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Table of Contents

Managing Test Libraries

A test library (also known as a test repository) is where test cases are created and stored. You can share and reuse test cases across multiple Jira development projects (libraries). Within a test library, you can organize test cases using folders, labels, and custom fields.

Benefits of creating and managing test libraries include the ability to:

  • Use case A: Design and use test cases in the same development project

  • Use case B: Reuse test cases across different development projects

  • Use case C: Set up a Jira project to act as a library for test cases

Managing Folders

As you increase the number of test cases in your test library, you will eventually need to organize them more efficiently. Test cases can be organized and maintained through a hierarchical folder structure in a single library for quick access.

When organizing your cases into folders, keep in mind that a test case may only be in a single folder.

As a best practice for building your test library, consider having each folder cover a specific functional area, screen, component, requirement, or test type, such as UAT tests, integration tests, or system-level tests.

Reusing Test Cases

To avoid losing speed or sacrificing quality, software testing teams must continually be on the lookout for smarter ways to plan, design, and execute test cases. Adopting modularisation, parameterisation, and data-driven testing techniques to test-case design can help you establish large-scale, reusable test libraries. We recommend starting with small, manageable chunks and aiming to build a modular, flexible test library that ensures reusability over time. Adopting a modular test-case design with building blocks can boost productivity and ensure adequate coverage of an applications functionality.

There are many benefits to this approach, including:

  • Reusable large-scale test libraries

  • Reduced redundancy

  • Maximized test coverage

  • Reduced maintenance efforts

  • Increased efficiency and productivity

Modularisation

One effective way to boost reusability for large scale test-cases libraries is to adopt a modular test-case design approach. Instead of duplicating or copying and pasting test cases or steps, this approach emphasizes that you break them down them into small, reusable pieces and then recombine the tests to achieve larger end-to-end testing scenarios.

The most valuable test cases are those which are broadly applicable and reusable across different cycles and releases. Test engineers should devote serious thought into how to design test cases to be as specific as they need to be but also generic enough to be reused in different situations with different data inputs.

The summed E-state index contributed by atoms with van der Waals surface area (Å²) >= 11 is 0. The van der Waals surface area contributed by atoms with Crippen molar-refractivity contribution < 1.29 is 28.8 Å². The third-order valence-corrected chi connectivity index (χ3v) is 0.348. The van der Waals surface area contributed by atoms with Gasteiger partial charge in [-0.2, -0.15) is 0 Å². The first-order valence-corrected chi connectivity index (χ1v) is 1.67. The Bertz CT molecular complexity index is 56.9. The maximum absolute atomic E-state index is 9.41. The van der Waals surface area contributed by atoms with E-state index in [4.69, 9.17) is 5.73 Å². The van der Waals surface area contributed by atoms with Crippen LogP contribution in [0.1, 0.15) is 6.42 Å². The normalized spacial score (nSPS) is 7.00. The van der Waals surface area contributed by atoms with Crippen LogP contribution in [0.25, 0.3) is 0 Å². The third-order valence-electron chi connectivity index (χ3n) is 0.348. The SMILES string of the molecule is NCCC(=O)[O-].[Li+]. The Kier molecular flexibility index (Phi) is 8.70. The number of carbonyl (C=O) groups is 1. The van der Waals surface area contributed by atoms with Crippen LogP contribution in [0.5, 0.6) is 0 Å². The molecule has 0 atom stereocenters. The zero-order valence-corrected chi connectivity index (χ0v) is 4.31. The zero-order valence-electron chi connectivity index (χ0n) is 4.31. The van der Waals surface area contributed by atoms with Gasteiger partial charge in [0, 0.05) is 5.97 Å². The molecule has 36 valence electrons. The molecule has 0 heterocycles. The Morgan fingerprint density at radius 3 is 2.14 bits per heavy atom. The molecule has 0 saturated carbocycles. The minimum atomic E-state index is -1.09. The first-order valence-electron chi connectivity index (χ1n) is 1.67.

Testers can break down test cases into logical, manageable functions or modules. These modules are isolated to create independent tests that can then be recombined or reused to make larger master test cases to achieve complex end-to-end testing scenarios. Test Management for Jira gives you the ability to nest child modules under master test cases, even with multiple levels. Each set of steps will be unfolded during the test execution (with the parameter replaced).

To begin a modular strategy, follow the steps below:

  1. Understand the workflow of the application before you start to identify which modules need to be created.

  2. Map out steps that are repeated on a page or across multiple pages.

  3. Break down the repeated steps into bite-sized reusable test cases.

  4. Use a skeleton master test case to call out the test cases.

Reusing Modular Test Cases

1. From the Test Script tab of any test case, click Call to Test to reuse existing modular test cases.

2. Browse and select the desired test cases, then click Add.

The modular test cases appear in a special step type called Call to Test.

3. Click Show Steps to view the steps.

The reusable steps appear in the expanded step view.

In the Test Player screen, you'll notice all steps are unfolded in a flat step list.

image2019-2-13_13-2-49.png

Parameterisation

Test parameterisation allows you to call out test cases passing a set of different values. In essence, parameters are used to unlock more flexibility when calling or invoking reusable test cases. And if you are reusing a modular test case, the master test case can invoke a reusable modular test case by passing a set of parameters, which can affect how input or output data are displayed or processed during test execution. Eventually, parameters can contain default values, and the tester can change each of the default parameters according to the context of the test at hand.

Working with Parameterisation

1. Create a test case and enable the parameter functionality on the Test Script tab.

2. Add parameters to the test case. You can also define default values.
In the steps, you can reference parameters by typing a { brace (curly bracket), which triggers a parameters drop-down list.

Each step will be unfolded during the test execution (with the parameter replaced with the values passed by the master test case).

3. In the master test case (the test case calling or invoking reusable modules), click Call to Test to reuse existing modular test cases.

4. Select the desired test cases, then click Add.

The modular test case displays in a special step type called Call to Test.

5. Fill in the desired values for the parameters.

6. Click Show steps to view the steps.
The reusable steps appear in the expanded step view.

The variable placeholders point to the parameters. During the test execution, these placeholders will be replaced by the values in the parameters field.

In the Test Player screen, you'll notice all steps are unfolded in a flat step list. Also, each step will be unfolded during the test execution with the parameter replaced with the values passed by the master test case.

image2019-2-13_13-10-40.png

Data-Driven Testing